The Cambridge Union discusses whether we are witnessing a fascist resurgence
The Cambridge Union welcomed a selection of academics, writers and activists to discuss the motion: This House Believes That We are Witnessing a Global Fascist Resurgence, on Thursday, April 29.
Citing Donald Trump and Jair Bolsonaro, among others, as examples, the debate - which was held on Zoom and live-streamed via the Union’s YouTube channel, free for all to attend - was chaired by Joel Rosen, Union president for Easter 2021.
Opening the proceedings for the proposition was the Filipino academic and activist, Professor Walden Bello, who was jailed by American authorities in 1978 for leading a non-violent takeover of the Philippine consulate in San Francisco.
He offered a five-point criteria to determine whether a movement could be considered ‘fascist’:
- They show a disdain or hatred for democratic principles and procedures
- They tolerate or promote violence
- They have a heated mass base that supports their anti-democratic thinking or behaviour
- They scapegoat or support persecution of certain social groups
- They are led by a charismatic figure who exhibits or normalises all of the above
Bello talked of establishment "complacency", drawing upon the examples of Mussolini and Hitler, who were initially dismissed as oddities.
Opening the case for the opposition was the professor of history and Italian studies at New York University, Professor Ruth Ben Ghiat. Ben Ghiat argued that authoritarianism, like all political systems, undergoes change, and that fascism was the first stage in this narrative.
To suggest that today’s "electoral autocracies" are reflective of a "fascist resurgence" is ahistorical, she argued. Ben Ghiat thus settles on referring to leaders like Trump as "authoritarians" as the term doesn’t refer to a specific historical period.
The second speaker for the proposition was Isabel Hernandez, a third-year philosophy student at Newnham College. She referred to a quotation from the leader of the supposedly centre-right Partido Popular (PP) in Madrid, where she said that to be called a fascist means that you are on the right side of history.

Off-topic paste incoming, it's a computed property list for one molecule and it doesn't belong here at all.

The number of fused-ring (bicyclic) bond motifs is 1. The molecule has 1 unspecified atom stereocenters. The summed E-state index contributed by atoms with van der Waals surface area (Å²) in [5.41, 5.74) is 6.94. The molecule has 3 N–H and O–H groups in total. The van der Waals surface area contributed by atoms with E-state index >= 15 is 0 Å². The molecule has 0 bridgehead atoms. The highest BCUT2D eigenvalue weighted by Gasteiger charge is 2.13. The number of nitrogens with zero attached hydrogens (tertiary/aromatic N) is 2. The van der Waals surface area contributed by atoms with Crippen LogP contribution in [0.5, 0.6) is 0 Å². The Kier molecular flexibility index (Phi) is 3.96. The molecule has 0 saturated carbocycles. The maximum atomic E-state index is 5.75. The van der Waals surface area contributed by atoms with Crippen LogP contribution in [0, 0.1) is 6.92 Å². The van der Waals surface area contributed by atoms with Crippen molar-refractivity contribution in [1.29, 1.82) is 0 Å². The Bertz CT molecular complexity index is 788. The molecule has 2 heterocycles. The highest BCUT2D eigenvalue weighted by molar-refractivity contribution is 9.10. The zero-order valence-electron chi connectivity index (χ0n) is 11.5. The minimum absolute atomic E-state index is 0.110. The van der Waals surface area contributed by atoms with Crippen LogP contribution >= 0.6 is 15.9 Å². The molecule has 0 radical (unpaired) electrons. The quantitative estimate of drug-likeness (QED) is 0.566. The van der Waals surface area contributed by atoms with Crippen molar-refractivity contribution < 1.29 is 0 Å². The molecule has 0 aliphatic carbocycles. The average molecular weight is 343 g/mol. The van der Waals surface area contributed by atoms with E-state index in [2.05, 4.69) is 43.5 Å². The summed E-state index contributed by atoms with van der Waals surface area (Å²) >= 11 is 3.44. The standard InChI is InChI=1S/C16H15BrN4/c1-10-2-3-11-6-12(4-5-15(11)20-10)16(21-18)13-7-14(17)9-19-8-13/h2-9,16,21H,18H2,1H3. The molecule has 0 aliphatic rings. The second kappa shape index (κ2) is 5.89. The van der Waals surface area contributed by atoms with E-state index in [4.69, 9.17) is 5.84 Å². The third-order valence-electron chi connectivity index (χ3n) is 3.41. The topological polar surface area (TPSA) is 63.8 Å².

Hernandez also noted the way in which far-right parties, such as Vox in Spain, have appropriated the concept of "freedom" in political discourse.
Furthering the case for the opposition was Sam Rubinstein, a second year history student at Trinity College, Cambridge. Sam pointed out the ease with which we use the term "fascist" in contemporary politics, suggesting that it has become a byword for "political evil".
Rubinstein pointed to important intellectual differences between the fascism of the 1930s and 40s, from the populism, authoritarianism and demagoguery of today.
Closing the debate for the proposition was Masha Gessen, who has worked as a staff writer for The New Yorker since 2017. Gessen pushed back against the characterisation of today’s populist regimes as "authoritarian", since historically this would be reflected in the collapse of the public sphere, and a move to the private sphere.
Gessen noted that they first started using the term "fascist" in relation to Donald Trump, when he used military force to disperse peaceful protesters in Lafayette Square, Washington DC.
Closing the debate for the opposition was the historian Sir Richard Evans. Evans stressed the fundamentally militaristic nature of "fascism" in the wake of World War I. He argued that it is very difficult to regard today’s strongmen as militarist in the mould of Mussolini, Hitler and other fascists.
The motion was carried with 38 votes in favour, 28 against, and 2 abstentions.
For more information on the Cambridge Union, visit cus.org.